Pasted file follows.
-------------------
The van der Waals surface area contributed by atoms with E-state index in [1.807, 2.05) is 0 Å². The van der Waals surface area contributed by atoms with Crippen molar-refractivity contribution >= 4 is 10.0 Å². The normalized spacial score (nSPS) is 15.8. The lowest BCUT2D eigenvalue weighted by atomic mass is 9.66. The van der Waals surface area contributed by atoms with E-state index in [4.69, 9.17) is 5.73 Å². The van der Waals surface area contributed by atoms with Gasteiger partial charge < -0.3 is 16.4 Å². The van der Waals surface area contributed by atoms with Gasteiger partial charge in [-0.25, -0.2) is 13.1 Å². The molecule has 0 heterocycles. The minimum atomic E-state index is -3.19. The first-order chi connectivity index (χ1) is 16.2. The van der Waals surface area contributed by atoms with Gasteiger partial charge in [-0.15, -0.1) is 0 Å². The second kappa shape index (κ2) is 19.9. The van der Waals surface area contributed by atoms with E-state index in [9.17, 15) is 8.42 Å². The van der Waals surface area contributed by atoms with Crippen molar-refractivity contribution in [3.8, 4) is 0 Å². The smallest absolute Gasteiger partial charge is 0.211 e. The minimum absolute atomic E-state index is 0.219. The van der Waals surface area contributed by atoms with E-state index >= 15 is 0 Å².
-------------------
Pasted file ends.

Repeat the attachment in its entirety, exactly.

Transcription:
The van der Waals surface area contributed by atoms with E-state index in [1.807, 2.05) is 0 Å². The van der Waals surface area contributed by atoms with Crippen molar-refractivity contribution >= 4 is 10.0 Å². The normalized spacial score (nSPS) is 15.8. The lowest BCUT2D eigenvalue weighted by atomic mass is 9.66. The van der Waals surface area contributed by atoms with E-state index in [4.69, 9.17) is 5.73 Å². The van der Waals surface area contributed by atoms with Gasteiger partial charge < -0.3 is 16.4 Å². The van der Waals surface area contributed by atoms with Gasteiger partial charge in [-0.25, -0.2) is 13.1 Å². The molecule has 0 heterocycles. The minimum atomic E-state index is -3.19. The first-order chi connectivity index (χ1) is 16.2. The van der Waals surface area contributed by atoms with Gasteiger partial charge in [-0.15, -0.1) is 0 Å². The second kappa shape index (κ2) is 19.9. The van der Waals surface area contributed by atoms with E-state index in [9.17, 15) is 8.42 Å². The van der Waals surface area contributed by atoms with Crippen molar-refractivity contribution in [3.8, 4) is 0 Å². The smallest absolute Gasteiger partial charge is 0.211 e. The minimum absolute atomic E-state index is 0.219. The van der Waals surface area contributed by atoms with E-state index >= 15 is 0 Å².